• 0 Hide
    Ipatinga , April 10, 2014 8:42 AM
    Clean looks... ok update for the M5S... here hopping M6P will have something on its sleeve performance wise. I liked the Plextor software (its like a bonus for some people... ).

    But I still have the Samsung 840 EVO on my list, after all, when the dust settles, they both perform very well in a notebook for a regular joe, but the EVO has the price to beat.

    Since my Crucial m4 is not dead... I will wait... mainly for prices to go even lower so I can get a higher capacity model instead of the best of the best.
  • 0 Hide
    JOSHSKORN , April 10, 2014 12:41 PM
    Why not compare the Samsung EVO 840?
  • 0 Hide
    cryan , April 10, 2014 1:51 PM
    Quote:
    The Marvell 88SS9188 controller in the M6S is only capable of addressing 4 NAND channels at a time whereas the 88SS9187 (Crucial M500, Plextor M5Pro) and 88SS9189 (Crucial M550) are capable of addressing a full 8 channels. I would expect the Plextor M6Pro to use the newer 88SS9189 found in the M550 to be able to address 8 channels of NAND and support up to 1TB drives using 128Gbit NAND.



    So we weren't able to get confirmation from Plextor or Marvell, but it's probably the case that the 9188 is a cut down four channel version of the 9189. It's all the more annoying, because this is the third review in a row with new Marvell silicon but no actual info from Marvell.

    We have a pretty good idea of this from looking at the 9174 4 channel used in the UltraPlus vs the 8 channel 9175 used in.... pretty much everything else ever made... that the 9188 is a four channel version of the 9189. But we don't know how many CEs per channel it has, or much else for that matter.

    However, we do know Plextor's M6 Pro will have a 1 TB version, also with A19 flash. Plextor reps told me as much at the 2013 Flash Memory Summit. That was last August though, so I think there have been some delays -- either with Marvell, Toshiba, or both.


    Regards,
    Christopher Ryan
  • 0 Hide
    cryan , April 10, 2014 1:58 PM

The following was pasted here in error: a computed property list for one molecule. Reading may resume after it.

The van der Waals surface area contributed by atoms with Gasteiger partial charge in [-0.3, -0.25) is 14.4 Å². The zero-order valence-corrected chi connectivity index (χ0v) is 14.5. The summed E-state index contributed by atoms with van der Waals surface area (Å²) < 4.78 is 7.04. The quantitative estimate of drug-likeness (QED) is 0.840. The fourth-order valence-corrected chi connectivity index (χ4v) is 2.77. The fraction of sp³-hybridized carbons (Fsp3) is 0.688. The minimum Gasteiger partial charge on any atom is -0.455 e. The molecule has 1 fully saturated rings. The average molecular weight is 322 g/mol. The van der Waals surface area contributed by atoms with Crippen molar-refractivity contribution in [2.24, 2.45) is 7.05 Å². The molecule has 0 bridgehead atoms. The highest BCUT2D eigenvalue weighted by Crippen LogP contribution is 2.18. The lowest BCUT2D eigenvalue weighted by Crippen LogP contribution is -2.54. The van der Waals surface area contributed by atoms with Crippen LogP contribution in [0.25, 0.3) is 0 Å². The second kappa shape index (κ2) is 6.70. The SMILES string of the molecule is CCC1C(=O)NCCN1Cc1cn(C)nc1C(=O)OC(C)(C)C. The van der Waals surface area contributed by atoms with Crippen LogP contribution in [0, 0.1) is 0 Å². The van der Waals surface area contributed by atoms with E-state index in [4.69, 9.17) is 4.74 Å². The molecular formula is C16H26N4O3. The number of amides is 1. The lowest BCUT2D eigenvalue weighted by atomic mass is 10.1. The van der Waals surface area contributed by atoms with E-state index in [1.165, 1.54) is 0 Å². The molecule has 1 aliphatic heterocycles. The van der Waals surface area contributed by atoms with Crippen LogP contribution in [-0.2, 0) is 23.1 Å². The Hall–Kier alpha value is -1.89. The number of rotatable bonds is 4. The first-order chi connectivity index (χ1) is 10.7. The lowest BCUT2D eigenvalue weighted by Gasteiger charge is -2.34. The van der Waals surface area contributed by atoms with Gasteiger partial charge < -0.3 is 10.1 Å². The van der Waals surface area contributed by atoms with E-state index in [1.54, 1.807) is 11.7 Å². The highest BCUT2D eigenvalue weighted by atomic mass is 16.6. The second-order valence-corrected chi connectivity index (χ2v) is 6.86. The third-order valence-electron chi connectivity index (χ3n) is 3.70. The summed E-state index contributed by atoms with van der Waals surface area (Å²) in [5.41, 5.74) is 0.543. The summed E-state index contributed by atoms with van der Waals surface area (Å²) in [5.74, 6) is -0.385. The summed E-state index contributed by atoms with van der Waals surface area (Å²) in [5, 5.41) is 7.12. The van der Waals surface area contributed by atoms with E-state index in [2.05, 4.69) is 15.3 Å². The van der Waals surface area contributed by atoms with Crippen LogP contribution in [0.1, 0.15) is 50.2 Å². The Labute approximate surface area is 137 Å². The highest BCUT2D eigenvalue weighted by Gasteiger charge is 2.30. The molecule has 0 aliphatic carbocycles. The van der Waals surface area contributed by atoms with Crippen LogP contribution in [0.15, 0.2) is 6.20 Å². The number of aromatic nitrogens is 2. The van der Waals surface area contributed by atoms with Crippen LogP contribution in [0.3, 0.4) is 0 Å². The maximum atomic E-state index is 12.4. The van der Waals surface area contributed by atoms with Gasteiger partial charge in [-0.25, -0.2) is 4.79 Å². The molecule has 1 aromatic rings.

Quote:
    Why not compare the Samsung EVO 840?


    If you're referring to the 128 KB sequential and 4 KB random performance, I'm trying to keep those clean. I'd much rather throw down on matchups like this in more important metrics. However, with TRIM testing out this go around, the EVO v. M6 angle got downplayed. It's an oversight.

    Regards,
    Christopher Ryan
  • 0 Hide
    Zeroplanetz , April 10, 2014 6:37 PM
    I really wish write speeds would actually make a jump.
  • 0 Hide
    cryan , April 10, 2014 9:51 PM
    Quote:
    I really wish write speeds would actually make a jump.


    For sequential writes, you can't do much better than 500 MB/s. The fastest M6M/M6S hits 440 MB/s, and so there just isn't much room left to grow unless you switch to PCIe-based storage or add a couple drives in RAID.

    Regards,
    Christopher Ryan

  • 0 Hide
    michaelrhaley , April 16, 2014 6:38 AM
    Great article! I'd like to see a summary comparison of your top ten drives listed in Tom's best SSDs for the money using your new benchmark. Most important is your omission of Samsung 256G Pro which has been your leader for 8 months cited now as "face meltingly fast". Any performance benchmark must include the Samsung leader. Love to see this right away from you!
    Sincerely, Michael
  • 0 Hide
    kalmquist , May 4, 2014 10:15 PM
    Currently, the 128GB M6S is selling for $100 on Newegg, the 256GB M6S is selling for $165. The 512GB M6S is not listed.

    Hard to justify buying these over the Samsung 840 EVO ($85 and $154). Actually, for most uses my first thought would be the Crucial M500 ($75 and $120). The M500 doesn't win on either performance or power consumption, but it is good enough that these will not be major issues for the typical user.